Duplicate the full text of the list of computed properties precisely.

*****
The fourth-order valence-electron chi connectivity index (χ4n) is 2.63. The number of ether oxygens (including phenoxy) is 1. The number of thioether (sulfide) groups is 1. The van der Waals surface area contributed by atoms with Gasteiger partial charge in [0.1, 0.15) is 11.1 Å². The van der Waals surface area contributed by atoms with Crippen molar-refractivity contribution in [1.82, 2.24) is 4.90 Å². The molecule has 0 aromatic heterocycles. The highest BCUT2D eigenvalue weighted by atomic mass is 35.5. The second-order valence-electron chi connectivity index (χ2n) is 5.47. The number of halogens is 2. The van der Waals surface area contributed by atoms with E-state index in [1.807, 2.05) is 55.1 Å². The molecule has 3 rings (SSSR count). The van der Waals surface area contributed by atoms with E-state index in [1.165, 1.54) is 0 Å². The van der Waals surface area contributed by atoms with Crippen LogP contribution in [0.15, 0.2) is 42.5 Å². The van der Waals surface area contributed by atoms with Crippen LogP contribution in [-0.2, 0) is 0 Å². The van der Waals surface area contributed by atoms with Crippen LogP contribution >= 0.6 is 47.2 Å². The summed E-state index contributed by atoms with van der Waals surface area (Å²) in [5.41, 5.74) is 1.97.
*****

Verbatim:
The fourth-order valence-electron chi connectivity index (χ4n) is 2.63. The number of ether oxygens (including phenoxy) is 1. The number of thioether (sulfide) groups is 1. The van der Waals surface area contributed by atoms with Gasteiger partial charge in [0.1, 0.15) is 11.1 Å². The van der Waals surface area contributed by atoms with Crippen molar-refractivity contribution in [1.82, 2.24) is 4.90 Å². The molecule has 0 aromatic heterocycles. The highest BCUT2D eigenvalue weighted by atomic mass is 35.5. The second-order valence-electron chi connectivity index (χ2n) is 5.47. The number of halogens is 2. The van der Waals surface area contributed by atoms with E-state index in [1.807, 2.05) is 55.1 Å². The molecule has 3 rings (SSSR count). The van der Waals surface area contributed by atoms with E-state index in [1.165, 1.54) is 0 Å². The van der Waals surface area contributed by atoms with Crippen LogP contribution in [0.15, 0.2) is 42.5 Å². The van der Waals surface area contributed by atoms with Crippen LogP contribution in [-0.2, 0) is 0 Å². The van der Waals surface area contributed by atoms with Crippen LogP contribution >= 0.6 is 47.2 Å². The summed E-state index contributed by atoms with van der Waals surface area (Å²) in [5.41, 5.74) is 1.97.